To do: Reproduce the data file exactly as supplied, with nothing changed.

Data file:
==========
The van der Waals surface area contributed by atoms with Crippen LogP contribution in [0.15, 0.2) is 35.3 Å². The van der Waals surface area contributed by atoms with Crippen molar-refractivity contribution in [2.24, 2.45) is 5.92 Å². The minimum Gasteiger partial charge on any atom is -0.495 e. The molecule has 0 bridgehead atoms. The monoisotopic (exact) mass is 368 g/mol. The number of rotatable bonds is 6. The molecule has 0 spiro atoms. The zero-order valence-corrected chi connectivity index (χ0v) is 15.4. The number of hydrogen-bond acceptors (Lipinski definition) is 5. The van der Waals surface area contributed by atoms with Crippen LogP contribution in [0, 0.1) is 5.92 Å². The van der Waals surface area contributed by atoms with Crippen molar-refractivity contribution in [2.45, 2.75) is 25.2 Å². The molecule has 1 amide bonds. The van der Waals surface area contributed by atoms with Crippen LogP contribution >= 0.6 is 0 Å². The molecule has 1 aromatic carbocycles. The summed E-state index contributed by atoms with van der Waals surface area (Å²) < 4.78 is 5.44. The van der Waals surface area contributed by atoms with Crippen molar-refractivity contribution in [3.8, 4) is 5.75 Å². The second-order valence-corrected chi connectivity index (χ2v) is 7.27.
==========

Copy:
The van der Waals surface area contributed by atoms with Crippen LogP contribution in [0.15, 0.2) is 35.3 Å². The van der Waals surface area contributed by atoms with Crippen molar-refractivity contribution in [2.24, 2.45) is 5.92 Å². The minimum Gasteiger partial charge on any atom is -0.495 e. The molecule has 0 bridgehead atoms. The monoisotopic (exact) mass is 368 g/mol. The number of rotatable bonds is 6. The molecule has 0 spiro atoms. The zero-order valence-corrected chi connectivity index (χ0v) is 15.4. The number of hydrogen-bond acceptors (Lipinski definition) is 5. The van der Waals surface area contributed by atoms with Crippen LogP contribution in [0, 0.1) is 5.92 Å². The van der Waals surface area contributed by atoms with Crippen molar-refractivity contribution in [2.45, 2.75) is 25.2 Å². The molecule has 1 amide bonds. The van der Waals surface area contributed by atoms with Crippen LogP contribution >= 0.6 is 0 Å². The molecule has 1 aromatic carbocycles. The summed E-state index contributed by atoms with van der Waals surface area (Å²) < 4.78 is 5.44. The van der Waals surface area contributed by atoms with Crippen molar-refractivity contribution in [3.8, 4) is 5.75 Å². The second-order valence-corrected chi connectivity index (χ2v) is 7.27.